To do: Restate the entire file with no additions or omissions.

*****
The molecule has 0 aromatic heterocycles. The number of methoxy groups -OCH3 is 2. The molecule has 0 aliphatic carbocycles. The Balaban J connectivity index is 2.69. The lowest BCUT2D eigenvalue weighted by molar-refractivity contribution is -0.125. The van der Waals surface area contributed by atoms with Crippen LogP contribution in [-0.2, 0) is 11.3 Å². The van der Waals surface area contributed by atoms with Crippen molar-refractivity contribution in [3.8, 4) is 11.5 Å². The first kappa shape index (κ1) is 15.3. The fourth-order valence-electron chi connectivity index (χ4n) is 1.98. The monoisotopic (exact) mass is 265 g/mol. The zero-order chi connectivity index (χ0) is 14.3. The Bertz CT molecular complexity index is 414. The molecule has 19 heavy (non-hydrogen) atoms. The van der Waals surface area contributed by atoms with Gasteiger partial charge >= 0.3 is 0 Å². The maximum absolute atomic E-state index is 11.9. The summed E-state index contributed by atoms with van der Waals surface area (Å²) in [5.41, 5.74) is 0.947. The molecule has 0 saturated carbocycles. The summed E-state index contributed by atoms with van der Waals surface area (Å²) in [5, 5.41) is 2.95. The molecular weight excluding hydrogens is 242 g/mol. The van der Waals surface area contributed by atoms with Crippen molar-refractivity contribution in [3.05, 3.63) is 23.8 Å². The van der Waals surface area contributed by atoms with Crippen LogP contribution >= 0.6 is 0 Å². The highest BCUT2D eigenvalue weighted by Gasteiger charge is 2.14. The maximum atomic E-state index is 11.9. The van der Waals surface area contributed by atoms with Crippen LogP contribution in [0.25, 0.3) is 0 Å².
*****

The molecule has 0 aromatic heterocycles. The number of methoxy groups -OCH3 is 2. The molecule has 0 aliphatic carbocycles. The Balaban J connectivity index is 2.69. The lowest BCUT2D eigenvalue weighted by molar-refractivity contribution is -0.125. The van der Waals surface area contributed by atoms with Crippen LogP contribution in [-0.2, 0) is 11.3 Å². The van der Waals surface area contributed by atoms with Crippen molar-refractivity contribution in [3.8, 4) is 11.5 Å². The first kappa shape index (κ1) is 15.3. The fourth-order valence-electron chi connectivity index (χ4n) is 1.98. The monoisotopic (exact) mass is 265 g/mol. The zero-order chi connectivity index (χ0) is 14.3. The Bertz CT molecular complexity index is 414. The molecule has 19 heavy (non-hydrogen) atoms. The van der Waals surface area contributed by atoms with Gasteiger partial charge >= 0.3 is 0 Å². The maximum absolute atomic E-state index is 11.9. The summed E-state index contributed by atoms with van der Waals surface area (Å²) in [5.41, 5.74) is 0.947. The molecule has 0 saturated carbocycles. The summed E-state index contributed by atoms with van der Waals surface area (Å²) in [5, 5.41) is 2.95. The molecular weight excluding hydrogens is 242 g/mol. The van der Waals surface area contributed by atoms with Crippen molar-refractivity contribution in [3.05, 3.63) is 23.8 Å². The van der Waals surface area contributed by atoms with Crippen LogP contribution >= 0.6 is 0 Å². The highest BCUT2D eigenvalue weighted by Gasteiger charge is 2.14. The maximum atomic E-state index is 11.9. The van der Waals surface area contributed by atoms with Crippen LogP contribution in [0.25, 0.3) is 0 Å².